so much and hated to miss anything. I'm so glad that she managed to attend right up until the last week.
Sofia loved playing on the monkey bars. She would keep trying and keep trying until the scars on her hands from old lesions were cracked and bleeding. Her hands had been painful for so long that, when they started to clear up late last year, she could barely hold onto the first monkey bar. But she was determined, and she finally managed to get all the way across the monkey bars at our local park in the summer of 2008. She was so happy when she did it and we were all so proud of her.
Watching the two-year-old Sofia with her long legs and athletic muscle tone, my wife and I agreed she would be a natural runner. But years of disease and treatments brought wounds on her feet, aching bones, shortened heel cords and damaged lungs. Even so, Sofia still loved to run. To pass the time at the hospital she would have Grandpa time her
while she ran laps around the 3rd floor, startling other patients, parents and visitors. Early in summer 2008, Sofia was getting stronger, her heels were more flexible and her wind was improving. One day as we walked down to the park, her little brother Quinn got quite upset because he couldn't catch up with "Sissy". I had to explain that normally big sisters
could always run faster than little brothers; he just wasn't used to that.
Sofia said she would be a rock star when she was older and I believed she would be. She had an ipod stuffed full of songs from Hannah Montana, Hilary Duff and High School Musical. And she seemed to know all the words. She even recorded the chorus for a song that I wrote. Every time she heard something new on the radio or watched a movie with a cool soundtrack or listened to a CD at a friend's house, there
would be a new song on her wish-list for me to download. I had my laptop in her room and she was picking out new songs to download even on her last morning with us.
Sofia tried so hard to be normal, with such courage, determination and good humor and in doing so she taught us the true meaning of bravery.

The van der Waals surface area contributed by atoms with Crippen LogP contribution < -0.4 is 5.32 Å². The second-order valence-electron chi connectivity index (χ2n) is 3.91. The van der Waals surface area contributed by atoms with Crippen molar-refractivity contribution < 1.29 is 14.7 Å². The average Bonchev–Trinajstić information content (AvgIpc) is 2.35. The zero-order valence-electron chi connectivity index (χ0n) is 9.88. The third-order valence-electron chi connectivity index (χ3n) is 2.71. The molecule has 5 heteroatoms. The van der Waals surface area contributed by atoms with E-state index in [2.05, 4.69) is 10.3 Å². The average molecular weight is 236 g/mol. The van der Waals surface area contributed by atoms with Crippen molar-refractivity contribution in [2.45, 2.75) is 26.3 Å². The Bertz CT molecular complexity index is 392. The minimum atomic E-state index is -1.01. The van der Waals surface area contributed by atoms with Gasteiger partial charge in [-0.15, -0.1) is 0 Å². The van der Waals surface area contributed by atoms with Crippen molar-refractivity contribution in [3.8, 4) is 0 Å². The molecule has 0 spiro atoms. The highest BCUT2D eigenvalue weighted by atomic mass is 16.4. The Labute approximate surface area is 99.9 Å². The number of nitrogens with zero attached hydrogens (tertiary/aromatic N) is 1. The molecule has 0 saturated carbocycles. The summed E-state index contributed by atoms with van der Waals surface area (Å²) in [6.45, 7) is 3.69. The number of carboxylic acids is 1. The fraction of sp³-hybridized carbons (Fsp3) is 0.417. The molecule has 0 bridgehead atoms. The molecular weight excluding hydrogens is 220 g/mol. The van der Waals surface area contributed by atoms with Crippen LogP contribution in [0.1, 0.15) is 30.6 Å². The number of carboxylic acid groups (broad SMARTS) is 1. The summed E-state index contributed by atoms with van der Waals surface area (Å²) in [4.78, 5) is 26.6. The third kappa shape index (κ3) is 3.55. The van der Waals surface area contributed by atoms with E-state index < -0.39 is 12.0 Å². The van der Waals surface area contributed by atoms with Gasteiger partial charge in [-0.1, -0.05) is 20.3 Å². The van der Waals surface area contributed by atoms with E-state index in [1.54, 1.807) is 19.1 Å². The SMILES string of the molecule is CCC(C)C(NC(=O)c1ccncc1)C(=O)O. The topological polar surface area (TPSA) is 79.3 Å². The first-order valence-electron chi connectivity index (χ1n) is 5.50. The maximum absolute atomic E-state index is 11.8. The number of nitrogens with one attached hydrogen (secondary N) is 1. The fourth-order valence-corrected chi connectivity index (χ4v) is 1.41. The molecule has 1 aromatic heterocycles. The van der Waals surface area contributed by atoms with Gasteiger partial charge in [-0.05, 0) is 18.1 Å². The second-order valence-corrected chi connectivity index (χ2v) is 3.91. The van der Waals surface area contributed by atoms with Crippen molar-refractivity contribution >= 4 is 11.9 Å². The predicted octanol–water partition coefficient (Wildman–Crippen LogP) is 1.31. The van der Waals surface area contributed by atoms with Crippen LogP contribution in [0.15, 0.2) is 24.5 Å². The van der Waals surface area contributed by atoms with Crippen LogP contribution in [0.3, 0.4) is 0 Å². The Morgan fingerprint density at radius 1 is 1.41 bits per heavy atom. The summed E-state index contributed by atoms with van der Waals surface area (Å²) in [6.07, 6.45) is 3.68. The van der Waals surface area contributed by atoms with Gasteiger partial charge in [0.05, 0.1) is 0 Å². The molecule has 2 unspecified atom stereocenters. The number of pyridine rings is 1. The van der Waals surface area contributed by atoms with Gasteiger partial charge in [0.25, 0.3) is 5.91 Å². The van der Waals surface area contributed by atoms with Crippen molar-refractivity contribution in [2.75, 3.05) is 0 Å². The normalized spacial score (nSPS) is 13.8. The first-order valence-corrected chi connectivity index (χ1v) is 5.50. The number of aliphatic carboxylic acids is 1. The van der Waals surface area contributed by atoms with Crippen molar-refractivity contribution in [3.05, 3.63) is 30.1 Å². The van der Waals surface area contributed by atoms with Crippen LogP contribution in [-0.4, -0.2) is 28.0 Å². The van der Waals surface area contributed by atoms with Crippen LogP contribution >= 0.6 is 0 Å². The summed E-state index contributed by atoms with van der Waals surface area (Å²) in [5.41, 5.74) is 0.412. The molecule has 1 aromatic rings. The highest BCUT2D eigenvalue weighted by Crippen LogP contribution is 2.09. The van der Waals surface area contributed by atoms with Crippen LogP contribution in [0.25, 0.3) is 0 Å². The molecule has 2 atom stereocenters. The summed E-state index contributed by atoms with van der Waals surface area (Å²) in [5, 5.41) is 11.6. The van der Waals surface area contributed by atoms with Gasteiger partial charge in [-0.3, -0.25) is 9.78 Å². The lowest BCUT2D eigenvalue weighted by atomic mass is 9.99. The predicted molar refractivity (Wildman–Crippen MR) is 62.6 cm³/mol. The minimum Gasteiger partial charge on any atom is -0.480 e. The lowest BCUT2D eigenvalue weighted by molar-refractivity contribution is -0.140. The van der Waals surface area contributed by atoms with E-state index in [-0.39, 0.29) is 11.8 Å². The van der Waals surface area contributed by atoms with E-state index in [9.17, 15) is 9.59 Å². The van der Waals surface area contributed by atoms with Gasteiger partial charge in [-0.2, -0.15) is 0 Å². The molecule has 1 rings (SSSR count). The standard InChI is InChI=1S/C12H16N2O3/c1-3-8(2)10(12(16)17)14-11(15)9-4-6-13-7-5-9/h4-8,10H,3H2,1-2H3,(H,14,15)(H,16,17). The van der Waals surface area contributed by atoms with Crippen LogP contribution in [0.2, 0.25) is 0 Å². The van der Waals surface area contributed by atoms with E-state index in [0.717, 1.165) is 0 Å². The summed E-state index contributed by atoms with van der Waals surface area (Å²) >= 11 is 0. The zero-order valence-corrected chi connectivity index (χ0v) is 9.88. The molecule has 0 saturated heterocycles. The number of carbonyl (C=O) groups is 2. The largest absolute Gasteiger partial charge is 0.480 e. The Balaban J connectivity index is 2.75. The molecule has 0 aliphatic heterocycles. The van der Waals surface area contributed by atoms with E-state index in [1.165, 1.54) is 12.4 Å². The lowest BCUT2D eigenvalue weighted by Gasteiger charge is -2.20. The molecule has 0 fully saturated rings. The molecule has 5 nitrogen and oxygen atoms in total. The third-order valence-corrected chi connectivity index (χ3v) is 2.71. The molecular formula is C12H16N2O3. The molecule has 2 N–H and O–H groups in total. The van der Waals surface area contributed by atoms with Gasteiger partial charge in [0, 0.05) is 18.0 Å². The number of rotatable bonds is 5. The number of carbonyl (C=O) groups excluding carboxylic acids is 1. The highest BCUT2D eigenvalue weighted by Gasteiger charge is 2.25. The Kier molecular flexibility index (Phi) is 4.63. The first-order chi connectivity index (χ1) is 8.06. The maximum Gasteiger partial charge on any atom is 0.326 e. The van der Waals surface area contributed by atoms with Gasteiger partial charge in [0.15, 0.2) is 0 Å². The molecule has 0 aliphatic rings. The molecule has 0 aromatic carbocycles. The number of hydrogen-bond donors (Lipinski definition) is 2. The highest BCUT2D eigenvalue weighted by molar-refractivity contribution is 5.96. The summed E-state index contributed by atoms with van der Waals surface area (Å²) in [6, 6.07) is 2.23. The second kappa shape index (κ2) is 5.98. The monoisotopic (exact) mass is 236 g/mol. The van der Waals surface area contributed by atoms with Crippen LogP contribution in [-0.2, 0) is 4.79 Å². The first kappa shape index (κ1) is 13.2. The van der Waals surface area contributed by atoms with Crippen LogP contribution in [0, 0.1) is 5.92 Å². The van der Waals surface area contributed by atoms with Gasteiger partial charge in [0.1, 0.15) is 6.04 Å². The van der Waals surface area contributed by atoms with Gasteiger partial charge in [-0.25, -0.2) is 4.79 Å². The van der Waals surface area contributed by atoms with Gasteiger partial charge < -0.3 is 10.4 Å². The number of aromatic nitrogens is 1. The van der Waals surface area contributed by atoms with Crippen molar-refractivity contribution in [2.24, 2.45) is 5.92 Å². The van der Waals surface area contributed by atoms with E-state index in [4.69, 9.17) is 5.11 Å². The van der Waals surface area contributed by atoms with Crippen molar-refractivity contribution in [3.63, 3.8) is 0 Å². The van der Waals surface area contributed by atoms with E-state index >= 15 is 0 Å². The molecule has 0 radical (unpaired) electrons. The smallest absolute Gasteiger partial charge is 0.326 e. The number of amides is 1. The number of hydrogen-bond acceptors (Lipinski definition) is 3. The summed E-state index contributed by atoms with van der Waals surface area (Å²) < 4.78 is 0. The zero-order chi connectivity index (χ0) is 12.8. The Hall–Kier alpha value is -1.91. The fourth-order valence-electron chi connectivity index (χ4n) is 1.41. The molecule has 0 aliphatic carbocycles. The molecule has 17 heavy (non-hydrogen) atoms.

Pain and laughter
Her last week was filled with pain and misery. Her pain meds made her dizzy and nauseated and yet didn't control the pain. Often she chose not to have the pain meds for a while, and then she would start to eat a little and be more interested in listening to music, reading a book or watching a DVD. Rebecca and I were at her side constantly round the clock, but the sad thing was that she was in such pain and discomfort that Rebecca and I couldn't hold her or snuggle with her. On the last night I had my mattress right next to her bed, and I left my hand resting against her body the entire time.
Amazingly, even during those darkest of times she still managed to be herself and bring a smile to our faces. One story I would like to share was when I was trying to get her to eat something the night before she died.
"Sofia, you should have a popsicle. It'll feel good on your throat."
"Come on, big girl. You said it helped last time."
"How about a grape one?"
Sofia raises her hand and says something I can't quite hear. "What was that?"
Hand still raised, another mumble. Me leaning closer still, "Sorry, big girl, I couldn't quite hear that."
"Talk to the hand!"
Memorial to a special girl
The further along the histiocytosis tunnel we went, the dimmer the lights got. The end receded until it was out of sight, and finally it was even darker and longer than the leukemia tunnel. Then it all ended, painfully and with so little warning.
Friends, family, neighbors, the whole community rallied around. They have been, and still are, a huge support during the times following Sofia's death. I was amazed and full of pride for my little girl, to see hundreds upon hundreds of people at her memorial service, a testimony to how many lives Sofia touched.
She was an amazing girl. It's hard for me to say that she had a good life, but I would say we tried to give her the best life we could, and she seemed to somehow live every minute of it to the full. When she was feeling good, she had a zest for life that was incredible. Anyone who ever got tackled by one of Sofia's flying hugs will know what I mean.
When she finally went, it was quick and she was at home with my wife and I next to her, telling her we loved her, over and over.
To be Sofia's father was a blessing and a tragedy. A struggle full of love and heartache, ending in withered hopes and unfulfilled dreams. She will always be an inspiration to me and I will hold her memory in my heart forever, like a beautiful star, shining brightly.